Monday, July 19, 2010

Monday Film Class: Nicole Holofcener

Last Thursday my sister watched my daughter so that my husband and I could go see the new Nicole Holofcener film, Please Give. After watching the trailer we had considered seeing the film for our anniversary last month, but decided against it because it was only playing in Winston-Salem and I preferred to stay in Greensboro. This week I though I would write about Holofcener both to recommend seeing the film in theater, projected on film of course, and to introduce a filmmaker that you may not be familiar.
Holofcener is a writer/director whom often makes films revolving around females and the issues facing them. She is does this in a very honest manner without overtly glamorizing women akin to Sex and the City type fare.

Interestingly, Catherine Keener has played a major role in all four of Holofcener’s feature length films. It makes one wonder if the characters Keener plays are surrogates for Holofcener. When a director writes characters that are similar to themselves I often refer to them as the director’s Antoinel Doinel. Doinel is the main character in a series of films by Francois Truffaut that begins with the 400 Blows, which is a semi-autobiographical film about Truffaut’s childhood. As the series progresses and Doinel ages the character becomes more of an amalgamation of the Jean-Pierre Leaud (the actor portraying Doinel) and Truffaut himself. Of course Truffaut is not the only one to have done this nor the first, but it is very successful pairing that extended over many films. Now, I don’t know for sure that Holofcener uses herself as the blueprint for Keener’s characters, but it is something I have always wondered. Though Keener’s characters are not carbon copies of each other they all have a similar make up involving a somewhat neurotic and needy nature.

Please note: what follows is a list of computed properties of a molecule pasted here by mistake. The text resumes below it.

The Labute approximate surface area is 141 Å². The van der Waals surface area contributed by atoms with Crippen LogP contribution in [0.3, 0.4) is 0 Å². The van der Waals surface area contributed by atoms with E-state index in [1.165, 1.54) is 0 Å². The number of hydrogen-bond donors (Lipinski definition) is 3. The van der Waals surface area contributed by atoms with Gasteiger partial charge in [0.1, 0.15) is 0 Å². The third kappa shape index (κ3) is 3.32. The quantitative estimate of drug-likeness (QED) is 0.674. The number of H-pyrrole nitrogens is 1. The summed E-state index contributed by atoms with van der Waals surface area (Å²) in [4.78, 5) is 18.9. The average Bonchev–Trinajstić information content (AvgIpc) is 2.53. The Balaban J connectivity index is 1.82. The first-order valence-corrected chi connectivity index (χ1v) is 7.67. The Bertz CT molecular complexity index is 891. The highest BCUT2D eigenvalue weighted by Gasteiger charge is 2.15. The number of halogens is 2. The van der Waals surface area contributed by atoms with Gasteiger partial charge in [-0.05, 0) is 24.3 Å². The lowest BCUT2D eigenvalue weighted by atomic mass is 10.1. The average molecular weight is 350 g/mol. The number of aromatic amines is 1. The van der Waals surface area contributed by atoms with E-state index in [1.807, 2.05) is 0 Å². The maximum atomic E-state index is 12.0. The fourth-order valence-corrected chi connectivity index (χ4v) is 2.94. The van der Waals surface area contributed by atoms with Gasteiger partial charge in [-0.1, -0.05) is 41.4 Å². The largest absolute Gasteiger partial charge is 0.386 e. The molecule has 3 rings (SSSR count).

Today I have had a hard time sitting down at the computer to a write this post and am now in the eleventh hour. All day I have been trying to think about why Holofcener is a relevant director. It is not often that films portray women in the central roles in a film and it is even rarer that films with lead female characters are not romantic comedies (where the women are usually portrayed as searching for or needing a man in their lives).  Holofcener is one of the rare directors making films about women without relying on stereotypes or using female characters to sell designer shoes. She does this by creating very personal films that are far from the normal high concept big budget Hollywood fare. She allows the women to have real flaws and dimension.

Upon leaving the theater I thought Please Give was good, but not as well executed as some of Holofcener’s other films, but now I am not sure, the more I think about the film the more I appreciate it. That’s the thing with her films there is never a pat, easy ending, nothing is force fed. The character’s were all incredibly well written. My husband really loves the grandmother and thought she was a particular stand out. I agree with him, but I was also impressed with Amanda Peet, she plays a bitch very well.

I show Holofcener’s Lovely and Amazing in my Women and Film class and students are often very divided on the film. Often they want a concrete conclusion and feel as though the film just ends. This semester, due to some films being misplaced during a move to a new building, I showed the film much earlier than normal. At first the film had some of the same complaints, but as the semester moved along it became the film that everyone referenced and compared subsequent films.

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